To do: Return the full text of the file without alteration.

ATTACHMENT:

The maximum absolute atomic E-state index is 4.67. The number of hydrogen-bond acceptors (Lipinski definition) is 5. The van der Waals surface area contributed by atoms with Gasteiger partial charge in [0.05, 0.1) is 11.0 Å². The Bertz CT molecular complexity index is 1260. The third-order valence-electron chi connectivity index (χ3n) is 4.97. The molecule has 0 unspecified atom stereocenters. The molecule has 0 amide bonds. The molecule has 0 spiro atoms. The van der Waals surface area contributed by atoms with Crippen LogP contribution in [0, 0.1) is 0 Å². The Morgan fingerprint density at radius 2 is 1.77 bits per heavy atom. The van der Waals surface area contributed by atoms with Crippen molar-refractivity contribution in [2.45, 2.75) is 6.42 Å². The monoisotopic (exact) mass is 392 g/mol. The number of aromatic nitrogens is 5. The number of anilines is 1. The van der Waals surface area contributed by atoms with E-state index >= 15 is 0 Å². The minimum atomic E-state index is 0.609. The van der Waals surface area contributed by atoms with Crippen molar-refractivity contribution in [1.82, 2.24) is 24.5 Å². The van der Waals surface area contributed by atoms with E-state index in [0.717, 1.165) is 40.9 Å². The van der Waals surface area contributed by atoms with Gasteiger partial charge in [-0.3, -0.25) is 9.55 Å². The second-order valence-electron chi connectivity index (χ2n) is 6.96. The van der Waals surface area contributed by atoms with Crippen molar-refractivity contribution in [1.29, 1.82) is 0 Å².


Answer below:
The maximum absolute atomic E-state index is 4.67. The number of hydrogen-bond acceptors (Lipinski definition) is 5. The van der Waals surface area contributed by atoms with Gasteiger partial charge in [0.05, 0.1) is 11.0 Å². The Bertz CT molecular complexity index is 1260. The third-order valence-electron chi connectivity index (χ3n) is 4.97. The molecule has 0 unspecified atom stereocenters. The molecule has 0 amide bonds. The molecule has 0 spiro atoms. The van der Waals surface area contributed by atoms with Crippen LogP contribution in [0, 0.1) is 0 Å². The Morgan fingerprint density at radius 2 is 1.77 bits per heavy atom. The van der Waals surface area contributed by atoms with Crippen molar-refractivity contribution in [2.45, 2.75) is 6.42 Å². The monoisotopic (exact) mass is 392 g/mol. The number of aromatic nitrogens is 5. The number of anilines is 1. The van der Waals surface area contributed by atoms with E-state index >= 15 is 0 Å². The minimum atomic E-state index is 0.609. The van der Waals surface area contributed by atoms with Crippen molar-refractivity contribution in [1.82, 2.24) is 24.5 Å². The van der Waals surface area contributed by atoms with E-state index in [0.717, 1.165) is 40.9 Å². The van der Waals surface area contributed by atoms with Gasteiger partial charge in [-0.3, -0.25) is 9.55 Å². The second-order valence-electron chi connectivity index (χ2n) is 6.96. The van der Waals surface area contributed by atoms with Crippen molar-refractivity contribution in [1.29, 1.82) is 0 Å².